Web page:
David C / Flickr
David C / Flickr

Imagine getting a full body workout just by doing the warm-up. Imagine healing in 6 weeks instead of 6 months. And the best part—you’ll never be sore.

The longtime secret of Japanese athletes has finally been leaked, leaving American fitness researchers speechless.

Attesting to this success, the Harvard Medical School, with a center specializing in Kaatsu research, will be hosting the 2015 Kaatsu International Society Symposium— the first Kaatsu conference held outside of Japan.

Perhaps now is a good time to jump on the bandwagon.

The Kaatsu origin story

In 1966, Dr. Yoshiaki Sato could no longer ignore the augmenting pain in his calves as he knelt on his ankles during a traditional Buddist ceremony. Observing that his normal blood circulation was inhibited by his body position, he noted the pulsing sensation he was feeling was similar to the fatigue he felt after his weight training sessions.

After the ceremony, Sato began to investigate whether these experiences were, in fact, the linked. He began to experiment with different bands—from bike tire to ropes—applying these constraints at various pressures to his limbs.

Sato meticulously recorded the results of his trials and gradually developed a methodology to safely modify blood flow. This protocol would serve as the basis of the Kaatsu method.

At 25, Sato fractured his ankle and damaged the ligaments around his knee. His doctor diagnosed 6 months for total recovery. While in a cast, Sato rehabilitated himself with Kaatsu Bands, recovering within 6 weeks. The Kaatsu method had worked.

How to practice the Kaatsu method

The word Kaatsu is a combination of the Japanse words Ka, meaning ‘additional,’ and atsu, meaning ‘pressure.’ The principles of Kaatsu are based upon blood flow moderation.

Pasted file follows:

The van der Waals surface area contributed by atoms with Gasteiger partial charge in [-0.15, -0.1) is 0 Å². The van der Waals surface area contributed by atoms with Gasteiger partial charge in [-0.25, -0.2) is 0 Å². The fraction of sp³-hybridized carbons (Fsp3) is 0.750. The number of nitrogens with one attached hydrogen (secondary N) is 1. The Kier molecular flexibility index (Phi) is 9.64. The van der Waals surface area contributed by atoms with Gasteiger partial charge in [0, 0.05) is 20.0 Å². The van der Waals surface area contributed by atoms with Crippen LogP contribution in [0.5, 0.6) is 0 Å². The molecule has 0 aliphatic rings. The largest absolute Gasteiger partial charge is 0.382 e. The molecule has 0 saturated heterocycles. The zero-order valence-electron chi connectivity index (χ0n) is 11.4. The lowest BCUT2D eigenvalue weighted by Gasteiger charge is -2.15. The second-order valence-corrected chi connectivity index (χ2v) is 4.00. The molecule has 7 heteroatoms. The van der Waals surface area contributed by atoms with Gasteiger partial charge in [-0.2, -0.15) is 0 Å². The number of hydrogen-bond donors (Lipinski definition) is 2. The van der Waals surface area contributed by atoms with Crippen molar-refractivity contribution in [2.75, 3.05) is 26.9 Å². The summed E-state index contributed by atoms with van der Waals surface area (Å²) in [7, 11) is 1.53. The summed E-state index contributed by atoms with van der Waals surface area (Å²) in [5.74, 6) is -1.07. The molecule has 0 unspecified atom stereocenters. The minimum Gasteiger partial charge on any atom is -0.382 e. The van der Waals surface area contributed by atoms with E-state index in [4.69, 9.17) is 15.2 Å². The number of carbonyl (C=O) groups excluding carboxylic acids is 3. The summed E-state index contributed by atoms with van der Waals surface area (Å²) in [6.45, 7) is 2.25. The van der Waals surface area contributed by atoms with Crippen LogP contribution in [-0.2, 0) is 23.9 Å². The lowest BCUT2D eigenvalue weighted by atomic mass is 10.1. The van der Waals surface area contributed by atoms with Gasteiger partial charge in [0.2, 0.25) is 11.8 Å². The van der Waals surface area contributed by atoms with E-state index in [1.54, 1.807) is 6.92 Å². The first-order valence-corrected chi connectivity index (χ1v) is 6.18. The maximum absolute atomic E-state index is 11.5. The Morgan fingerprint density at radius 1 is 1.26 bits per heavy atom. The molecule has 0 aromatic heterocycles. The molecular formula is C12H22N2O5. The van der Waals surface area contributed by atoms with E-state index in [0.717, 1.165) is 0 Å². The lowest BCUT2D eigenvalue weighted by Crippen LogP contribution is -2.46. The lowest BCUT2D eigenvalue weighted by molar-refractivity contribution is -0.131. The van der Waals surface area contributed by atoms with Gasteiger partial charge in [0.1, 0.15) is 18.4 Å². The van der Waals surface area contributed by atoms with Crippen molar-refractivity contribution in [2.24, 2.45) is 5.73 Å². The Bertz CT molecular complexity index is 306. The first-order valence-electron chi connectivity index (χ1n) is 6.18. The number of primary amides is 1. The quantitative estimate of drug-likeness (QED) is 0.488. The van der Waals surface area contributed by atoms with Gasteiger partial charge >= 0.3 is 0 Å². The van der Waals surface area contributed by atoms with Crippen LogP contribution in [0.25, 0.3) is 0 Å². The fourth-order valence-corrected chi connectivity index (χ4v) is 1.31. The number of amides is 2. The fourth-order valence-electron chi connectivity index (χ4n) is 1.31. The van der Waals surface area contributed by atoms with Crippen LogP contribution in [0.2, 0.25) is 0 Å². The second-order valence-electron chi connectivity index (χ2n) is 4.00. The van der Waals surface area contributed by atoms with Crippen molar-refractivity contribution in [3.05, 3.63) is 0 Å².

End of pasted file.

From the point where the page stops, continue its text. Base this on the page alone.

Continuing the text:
Thin pressure cuffs are strategically placed around the upper and lower extremities. The computerized Kaatsu device calibrates the appropriate pressures of the bands. Protocols and procedures vary depending upon performance, technique, fitness, or rehabilitation goals.

During the Kaatsu process, blood flow back to the heart from the arms and legs slows. The extremities become temporarily engorged in blood, which then flows to “normally unused or underused capillaries” and mobilizes muscle fibers.

Dr. Jim Stray-Gundersen, a human performance expert and the chief medical officer helping to bring the Kaatsu training system into the U.S, explain, “With very light exercise in a very short amount of time, you get an exhaustive workout that sends a signal to your brain that says, ‘Hey, I’ve done something really hard here — you better help me recover and adapt to it.’ The brain then sends out a signal for a hormonal response that causes the muscle to grow and the blood vessels to grow.”

The skeptic in all of us

Olympic champion Bode Miller praises the Kaatsu method as “the most revolutionary training methodology I’ve ever seen…there’s an application for every human on the planet with this.” Fellow U.S. skier Todd Lodwick is equally as supportive as Kaatsu allowed him to compete in the 2014 Sochi Olympics after breaking his leg and shoulder just one month prior to the games.

However, we must keep in mind that Kaatsu is new to the U.S. and research is limited. Currently, there are about 75 certified Kaatsu specialists in the States.

Led by Dr. Stray-Gundersen, a two year study on Kaatsu has just commenced which will explore how “Kaatsu improves strength and endurance among 18- to 35-year-olds.”

Dr. Stay-Gundersen admits, “I didn’t believe it either at first, but it’s hard to argue with the results. During one informal study with cross-country skiers fighting for spots on the U.S. Olympic team, we saw a 10 to 12 percent increase in strength after using Kaatsu, compared to what they would have had otherwise. To be able to improve someone who is already strong and already fit by that amount is huge.”

We can only hope the positive results keep coming. In the meantime, it’s back to the trails and weight rooms for the rest of us.